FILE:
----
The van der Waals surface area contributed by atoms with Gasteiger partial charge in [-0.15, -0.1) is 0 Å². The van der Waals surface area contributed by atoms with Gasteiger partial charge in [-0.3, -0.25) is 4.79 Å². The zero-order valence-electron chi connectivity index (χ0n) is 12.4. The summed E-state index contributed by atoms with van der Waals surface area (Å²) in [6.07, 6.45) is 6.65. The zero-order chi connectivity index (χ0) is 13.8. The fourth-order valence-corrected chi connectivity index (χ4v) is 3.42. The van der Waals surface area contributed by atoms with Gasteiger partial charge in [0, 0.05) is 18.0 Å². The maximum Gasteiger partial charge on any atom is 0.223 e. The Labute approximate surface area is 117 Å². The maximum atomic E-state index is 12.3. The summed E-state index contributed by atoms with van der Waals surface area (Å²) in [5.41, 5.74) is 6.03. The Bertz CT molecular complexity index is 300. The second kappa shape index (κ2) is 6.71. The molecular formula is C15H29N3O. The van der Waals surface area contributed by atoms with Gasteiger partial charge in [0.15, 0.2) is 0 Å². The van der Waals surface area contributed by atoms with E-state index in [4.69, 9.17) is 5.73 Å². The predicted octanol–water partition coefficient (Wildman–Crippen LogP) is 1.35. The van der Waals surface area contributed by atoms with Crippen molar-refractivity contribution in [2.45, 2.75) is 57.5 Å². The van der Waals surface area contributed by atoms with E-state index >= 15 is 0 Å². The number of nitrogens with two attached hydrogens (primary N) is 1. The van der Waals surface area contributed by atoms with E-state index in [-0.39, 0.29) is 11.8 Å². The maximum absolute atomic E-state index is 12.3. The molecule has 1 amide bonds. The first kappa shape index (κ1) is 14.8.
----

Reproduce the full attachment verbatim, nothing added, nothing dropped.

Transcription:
The van der Waals surface area contributed by atoms with Gasteiger partial charge in [-0.15, -0.1) is 0 Å². The van der Waals surface area contributed by atoms with Gasteiger partial charge in [-0.3, -0.25) is 4.79 Å². The zero-order valence-electron chi connectivity index (χ0n) is 12.4. The summed E-state index contributed by atoms with van der Waals surface area (Å²) in [6.07, 6.45) is 6.65. The zero-order chi connectivity index (χ0) is 13.8. The fourth-order valence-corrected chi connectivity index (χ4v) is 3.42. The van der Waals surface area contributed by atoms with Gasteiger partial charge in [0, 0.05) is 18.0 Å². The maximum Gasteiger partial charge on any atom is 0.223 e. The Labute approximate surface area is 117 Å². The maximum atomic E-state index is 12.3. The summed E-state index contributed by atoms with van der Waals surface area (Å²) in [5.41, 5.74) is 6.03. The Bertz CT molecular complexity index is 300. The second kappa shape index (κ2) is 6.71. The molecular formula is C15H29N3O. The van der Waals surface area contributed by atoms with Gasteiger partial charge in [0.15, 0.2) is 0 Å². The van der Waals surface area contributed by atoms with E-state index in [4.69, 9.17) is 5.73 Å². The predicted octanol–water partition coefficient (Wildman–Crippen LogP) is 1.35. The van der Waals surface area contributed by atoms with Crippen molar-refractivity contribution in [2.45, 2.75) is 57.5 Å². The van der Waals surface area contributed by atoms with E-state index >= 15 is 0 Å². The number of nitrogens with two attached hydrogens (primary N) is 1. The van der Waals surface area contributed by atoms with E-state index in [-0.39, 0.29) is 11.8 Å². The maximum absolute atomic E-state index is 12.3. The molecule has 1 amide bonds. The first kappa shape index (κ1) is 14.8.